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Adoption Network Cleveland Blog

A new mediation program for foster child placement will allow for more effective permanency planning for youth, while maintaining as many positive permanent connections for the child as possible.

Volunteers are involved in every aspect of the organization, and make us who we are. Many of our volunteers, like Maureen Heffernan, have been with us for a decade or more. Learn about her in this Q&A.

Have you received that dreaded call from the principal’s office at your child’s school before? Many children who are in adoptive, kinship and foster families face challenges in school. Here are six online educational resources that will help you support your child’s success in school.

When Jennifer Zisk-Vitron came to Adoption Network Cleveland: The Ohio Family Connection, in 2014 as the Youth Services Program Coordinator, she immediately saw the impact her work had on others.

Our community events are a time for the organization to re-engage, educate and share with the individuals and families we serve. They use the time to reconnect and share their struggles as well as accomplishments with each other. This is where we collectively develop our sense of community: people with shared experiences coming together to support one another.

Do yourself a favor and read as little as possible about 'Three Identical Strangers' before seeing the film. But make sure you see it if you have the opportunity. Like any well-told documentary, the film raises more questions than it answers.

Transitioning into foster or adoptive care is an immense, overwhelming experience. Keeping siblings together during these transitional times is imperative to temper trauma, but currently is not the legal precedent in Ohio. That's why Adoption Network Cleveland is pushing to change this through Ohio House Bill 448, writes Betsie Norris.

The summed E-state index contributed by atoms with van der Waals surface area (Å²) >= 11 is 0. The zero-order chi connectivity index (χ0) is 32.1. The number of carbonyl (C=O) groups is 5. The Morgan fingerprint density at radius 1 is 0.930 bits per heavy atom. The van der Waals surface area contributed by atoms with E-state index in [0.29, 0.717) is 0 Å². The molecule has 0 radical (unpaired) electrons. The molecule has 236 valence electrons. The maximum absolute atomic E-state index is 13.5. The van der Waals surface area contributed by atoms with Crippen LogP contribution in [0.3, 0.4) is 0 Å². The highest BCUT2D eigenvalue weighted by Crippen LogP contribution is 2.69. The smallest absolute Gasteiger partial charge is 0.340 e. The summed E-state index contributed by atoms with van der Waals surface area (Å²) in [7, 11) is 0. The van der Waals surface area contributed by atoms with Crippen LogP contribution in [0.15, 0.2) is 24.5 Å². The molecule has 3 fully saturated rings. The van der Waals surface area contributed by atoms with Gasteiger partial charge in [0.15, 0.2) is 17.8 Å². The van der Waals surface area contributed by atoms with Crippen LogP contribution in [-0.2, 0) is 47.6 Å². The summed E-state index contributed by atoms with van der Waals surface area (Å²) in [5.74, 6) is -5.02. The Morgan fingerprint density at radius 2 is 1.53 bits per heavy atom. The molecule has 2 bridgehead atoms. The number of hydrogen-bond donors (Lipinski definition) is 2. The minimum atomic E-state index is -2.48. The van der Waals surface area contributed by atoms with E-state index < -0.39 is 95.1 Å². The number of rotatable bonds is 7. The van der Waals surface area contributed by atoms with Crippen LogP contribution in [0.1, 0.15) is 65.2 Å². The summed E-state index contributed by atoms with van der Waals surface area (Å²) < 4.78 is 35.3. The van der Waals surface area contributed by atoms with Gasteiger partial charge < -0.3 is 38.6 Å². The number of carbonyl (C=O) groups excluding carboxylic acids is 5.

Young adults aging out of foster care can now turn to Reconnections, a new service from Adoption Network Cleveland, for help and support reconnecting with select members of their birth families.

The “zero-tolerance” policy that separated children from their parents attempting to immigrate to the U.S. along the Southern border lacks humanity and may cause lifelong trauma, writes author and adoptee Barbara Robertson.

Recognizing that the needs of birthmothers have shifted, volunteer leaders of Adoption Network Cleveland's Birthmother Support Group announced that they will conclude the bi-monthly group meetings.

Searching for your origins can be a daunting task, as Patti Solomon realized in 2001. With no idea where or how to start the search, she contacted Adoption Network Cleveland, and has been a supporter and donor ever since.

When Adoption Network Cleveland: The Ohio Family Connection launched a new website in April, it unveiled a new model that grouped its programs into four hubs based on the children and families the organization serves, to more clearly identify the groups that benefit from the organization's services.

Do you need legal representation if adopting from a private agency? Is there any legal recourse if a family feels they were misled about their options? What legal options are available to families if they feel a school district is not considering/planning for a child's special needs? We answer those questions and others in this FAQ.

Birthmother Charlotte Wells used to fear that her son would “reject her for giving him up and not having the courage to keep him.” After decades of wondering, he found her and made the phone call a year ago that lifted Wells' spirits and brought her relief — and reunited them.

Paige Strickland's book 'After the Truth' discusses not just reunion and relationships with her birth family, it also highlights the way those interactions impact others in many areas of an adopted person's life.

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